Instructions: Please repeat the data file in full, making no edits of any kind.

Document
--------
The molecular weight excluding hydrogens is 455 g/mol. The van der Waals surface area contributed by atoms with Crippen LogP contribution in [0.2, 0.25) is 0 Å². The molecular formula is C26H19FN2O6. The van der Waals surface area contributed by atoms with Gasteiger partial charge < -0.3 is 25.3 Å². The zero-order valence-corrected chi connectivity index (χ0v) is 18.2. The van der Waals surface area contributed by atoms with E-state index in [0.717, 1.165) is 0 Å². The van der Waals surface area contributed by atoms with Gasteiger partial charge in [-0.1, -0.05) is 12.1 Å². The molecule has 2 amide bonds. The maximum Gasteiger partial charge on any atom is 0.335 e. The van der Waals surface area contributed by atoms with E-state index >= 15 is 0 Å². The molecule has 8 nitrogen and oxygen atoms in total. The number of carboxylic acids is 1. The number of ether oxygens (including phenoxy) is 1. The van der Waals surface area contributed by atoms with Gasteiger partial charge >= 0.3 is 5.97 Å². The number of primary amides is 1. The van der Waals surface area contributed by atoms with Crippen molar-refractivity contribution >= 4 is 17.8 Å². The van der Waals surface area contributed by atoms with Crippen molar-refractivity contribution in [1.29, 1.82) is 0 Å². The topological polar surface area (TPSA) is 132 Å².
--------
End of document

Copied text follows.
The molecular weight excluding hydrogens is 455 g/mol. The van der Waals surface area contributed by atoms with Crippen LogP contribution in [0.2, 0.25) is 0 Å². The molecular formula is C26H19FN2O6. The van der Waals surface area contributed by atoms with Gasteiger partial charge < -0.3 is 25.3 Å². The zero-order valence-corrected chi connectivity index (χ0v) is 18.2. The van der Waals surface area contributed by atoms with E-state index in [0.717, 1.165) is 0 Å². The van der Waals surface area contributed by atoms with Gasteiger partial charge in [-0.1, -0.05) is 12.1 Å². The molecule has 2 amide bonds. The maximum Gasteiger partial charge on any atom is 0.335 e. The van der Waals surface area contributed by atoms with E-state index >= 15 is 0 Å². The molecule has 8 nitrogen and oxygen atoms in total. The number of carboxylic acids is 1. The number of ether oxygens (including phenoxy) is 1. The van der Waals surface area contributed by atoms with Gasteiger partial charge >= 0.3 is 5.97 Å². The number of primary amides is 1. The van der Waals surface area contributed by atoms with Crippen molar-refractivity contribution >= 4 is 17.8 Å². The van der Waals surface area contributed by atoms with Crippen molar-refractivity contribution in [1.29, 1.82) is 0 Å². The topological polar surface area (TPSA) is 132 Å².